LOS ANGELES -- Even when practicing necessary social distancing guidelines, shopping at a grocery store or ordering takeout and delivery food can be an anxiety-inducing endeavor for many during the COVID-19 pandemic.
If you are one of the Americans who has been wondering how to safely handle and store food amid the COVID-19 pandemic, you may benefit from this Michigan doctor's grocery shopping and eating techniques.
In a YouTube video, Dr. Jeffrey VanWingen demonstrated how to purchase and handle food safely during the COVID-19 pandemic.
"People are moving, and with that movement comes risk," VanWingen said, citing the growing death toll in Italy even after strict lockdown measures were put into effect by the country's government. "We have a dilemma in society that we need to eat to live, but we also need to get that food, but that getting of food is now risky," he said.
VanWingen, a family physician who has practiced for 20 years in Grand Rapids, Michigan, described something known as "sterile technique," a practice that he says physicians like him use to reduce risk while they perform surgeries and conduct other medical tasks so they do not give infections to their patients.
VanWingen said many grocery stores are doing better about keeping things clean, "but they are not sanitizing every canned good and every plastic-wrapped item."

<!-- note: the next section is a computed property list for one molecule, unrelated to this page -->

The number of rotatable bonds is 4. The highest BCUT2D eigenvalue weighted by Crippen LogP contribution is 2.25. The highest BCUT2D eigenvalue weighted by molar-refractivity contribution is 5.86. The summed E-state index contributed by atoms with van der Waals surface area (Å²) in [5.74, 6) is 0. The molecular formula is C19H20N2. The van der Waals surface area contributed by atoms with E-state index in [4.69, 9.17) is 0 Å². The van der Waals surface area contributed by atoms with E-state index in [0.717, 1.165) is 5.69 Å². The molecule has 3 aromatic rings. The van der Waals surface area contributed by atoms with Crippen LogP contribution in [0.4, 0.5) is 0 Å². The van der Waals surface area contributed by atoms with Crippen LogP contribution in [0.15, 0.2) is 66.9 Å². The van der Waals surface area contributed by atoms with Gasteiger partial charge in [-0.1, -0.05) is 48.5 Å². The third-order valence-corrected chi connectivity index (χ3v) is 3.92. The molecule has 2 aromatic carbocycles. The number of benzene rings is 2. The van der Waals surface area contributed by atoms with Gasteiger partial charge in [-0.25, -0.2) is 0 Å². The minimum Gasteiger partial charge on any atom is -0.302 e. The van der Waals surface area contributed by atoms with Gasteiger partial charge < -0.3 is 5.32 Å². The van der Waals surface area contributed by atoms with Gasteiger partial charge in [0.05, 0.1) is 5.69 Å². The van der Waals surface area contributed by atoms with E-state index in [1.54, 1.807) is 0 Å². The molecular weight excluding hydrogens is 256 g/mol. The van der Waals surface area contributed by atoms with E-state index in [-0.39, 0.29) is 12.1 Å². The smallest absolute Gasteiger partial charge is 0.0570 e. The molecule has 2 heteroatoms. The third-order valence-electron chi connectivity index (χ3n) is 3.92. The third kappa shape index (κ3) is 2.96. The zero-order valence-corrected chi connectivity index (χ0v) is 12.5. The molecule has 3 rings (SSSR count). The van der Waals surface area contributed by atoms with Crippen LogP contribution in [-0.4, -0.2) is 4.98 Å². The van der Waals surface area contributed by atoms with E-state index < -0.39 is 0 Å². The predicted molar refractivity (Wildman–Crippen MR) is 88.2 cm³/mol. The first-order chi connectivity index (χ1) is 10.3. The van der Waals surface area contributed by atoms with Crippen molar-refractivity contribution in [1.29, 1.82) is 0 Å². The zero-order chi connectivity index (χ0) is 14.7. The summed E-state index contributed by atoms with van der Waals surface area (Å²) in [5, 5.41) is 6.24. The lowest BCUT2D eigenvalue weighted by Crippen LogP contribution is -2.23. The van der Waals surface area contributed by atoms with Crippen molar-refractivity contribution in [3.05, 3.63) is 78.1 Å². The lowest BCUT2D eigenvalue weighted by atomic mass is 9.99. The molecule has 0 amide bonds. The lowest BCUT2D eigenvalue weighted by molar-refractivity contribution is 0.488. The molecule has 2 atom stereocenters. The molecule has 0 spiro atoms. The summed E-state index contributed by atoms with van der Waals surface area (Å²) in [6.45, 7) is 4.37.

When it comes to grocery shopping, VanWingen said it's not as simple as wiping down the handle of your cart. There are additional measures that shoppers should be taking in the supermarket to prevent spreading or contracting COVID-19.
Grocery shopping safety
According to VanWingen, the safest method for ensuring that newly purchased or delivered groceries do not have residual COVID-19 contamination is to leave them in the garage or on a porch for three days before bringing them inside a home, but if you need the things you bought immediately, you can clean and disinfect your newly purchased provisions.
In an update to his video, VanWingen noted that COVID-19 lives on cardboard for one day, citing data from the National Institute of Health.
Don't assume that the items you've brought home are COVID-19 free just because you can't see the virus on them. VanWingen said it is helpful for consumers to picture their groceries being covered with something visible.
"Imagine that the groceries that you have are covered with some glitter," VanWingen said. "And your goal at the end of this is to not have any glitter in your house, on your hands, or especially on your face. And imagine that disinfectants and soap, they have the power to dissolve that glitter."
Grocery cleaning and disinfecting
Your freezer will not kill coronavirus -- thoroughly disinfect all freezer items before placing them inside
According to VanWingen, research shows that coronaviruses do not survive well in food if it is hot. There isn't much to worry about in terms of COVID-19 being inside the hot takeout or delivery food you're about to eat, but it could very well be on the outer packaging or containers.
Takeout and delivery food safety
VanWingen said the extra careful food handling and disinfecting measures it may seem like a lot of work, but they can keep people from getting sick and potentially sickening others.
"In these unprecedented times, safety out in the marketplace can literally save lives," VanWingen said.